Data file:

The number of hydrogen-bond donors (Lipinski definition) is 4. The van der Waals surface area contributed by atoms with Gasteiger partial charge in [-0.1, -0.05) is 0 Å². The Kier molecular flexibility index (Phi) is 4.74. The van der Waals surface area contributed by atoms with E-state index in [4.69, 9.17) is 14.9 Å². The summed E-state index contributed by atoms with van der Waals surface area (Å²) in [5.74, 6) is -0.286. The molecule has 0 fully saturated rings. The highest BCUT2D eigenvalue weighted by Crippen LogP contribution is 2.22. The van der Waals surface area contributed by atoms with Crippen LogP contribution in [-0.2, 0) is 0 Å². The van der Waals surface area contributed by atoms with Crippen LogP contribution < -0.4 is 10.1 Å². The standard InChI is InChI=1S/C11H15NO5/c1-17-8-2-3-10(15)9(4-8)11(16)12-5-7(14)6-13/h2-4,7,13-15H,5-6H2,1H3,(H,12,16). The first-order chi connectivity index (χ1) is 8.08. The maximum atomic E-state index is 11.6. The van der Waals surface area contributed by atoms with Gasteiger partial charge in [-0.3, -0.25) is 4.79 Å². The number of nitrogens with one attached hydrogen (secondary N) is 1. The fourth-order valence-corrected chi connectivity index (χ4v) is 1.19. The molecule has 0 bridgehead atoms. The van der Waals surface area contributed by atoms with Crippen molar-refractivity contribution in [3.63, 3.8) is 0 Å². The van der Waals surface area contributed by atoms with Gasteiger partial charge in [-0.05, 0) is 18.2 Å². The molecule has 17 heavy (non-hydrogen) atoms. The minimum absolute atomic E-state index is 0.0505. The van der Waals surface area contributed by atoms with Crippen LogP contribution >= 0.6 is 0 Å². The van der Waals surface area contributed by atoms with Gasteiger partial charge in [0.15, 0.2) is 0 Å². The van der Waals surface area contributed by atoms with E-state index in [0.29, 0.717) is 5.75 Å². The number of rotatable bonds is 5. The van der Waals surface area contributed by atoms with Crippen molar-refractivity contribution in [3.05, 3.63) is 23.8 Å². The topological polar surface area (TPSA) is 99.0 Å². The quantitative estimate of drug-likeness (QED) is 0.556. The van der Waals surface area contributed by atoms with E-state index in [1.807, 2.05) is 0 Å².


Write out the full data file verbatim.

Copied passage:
The number of hydrogen-bond donors (Lipinski definition) is 4. The van der Waals surface area contributed by atoms with Gasteiger partial charge in [-0.1, -0.05) is 0 Å². The Kier molecular flexibility index (Phi) is 4.74. The van der Waals surface area contributed by atoms with E-state index in [4.69, 9.17) is 14.9 Å². The summed E-state index contributed by atoms with van der Waals surface area (Å²) in [5.74, 6) is -0.286. The molecule has 0 fully saturated rings. The highest BCUT2D eigenvalue weighted by Crippen LogP contribution is 2.22. The van der Waals surface area contributed by atoms with Crippen LogP contribution in [-0.2, 0) is 0 Å². The van der Waals surface area contributed by atoms with Crippen LogP contribution < -0.4 is 10.1 Å². The standard InChI is InChI=1S/C11H15NO5/c1-17-8-2-3-10(15)9(4-8)11(16)12-5-7(14)6-13/h2-4,7,13-15H,5-6H2,1H3,(H,12,16). The first-order chi connectivity index (χ1) is 8.08. The maximum atomic E-state index is 11.6. The van der Waals surface area contributed by atoms with Gasteiger partial charge in [-0.3, -0.25) is 4.79 Å². The number of nitrogens with one attached hydrogen (secondary N) is 1. The fourth-order valence-corrected chi connectivity index (χ4v) is 1.19. The molecule has 0 bridgehead atoms. The van der Waals surface area contributed by atoms with Crippen molar-refractivity contribution in [3.63, 3.8) is 0 Å². The van der Waals surface area contributed by atoms with Gasteiger partial charge in [-0.05, 0) is 18.2 Å². The molecule has 17 heavy (non-hydrogen) atoms. The minimum absolute atomic E-state index is 0.0505. The van der Waals surface area contributed by atoms with Crippen LogP contribution >= 0.6 is 0 Å². The van der Waals surface area contributed by atoms with Gasteiger partial charge in [0.15, 0.2) is 0 Å². The van der Waals surface area contributed by atoms with E-state index in [0.29, 0.717) is 5.75 Å². The number of rotatable bonds is 5. The van der Waals surface area contributed by atoms with Crippen molar-refractivity contribution in [3.05, 3.63) is 23.8 Å². The topological polar surface area (TPSA) is 99.0 Å². The quantitative estimate of drug-likeness (QED) is 0.556. The van der Waals surface area contributed by atoms with E-state index in [1.807, 2.05) is 0 Å².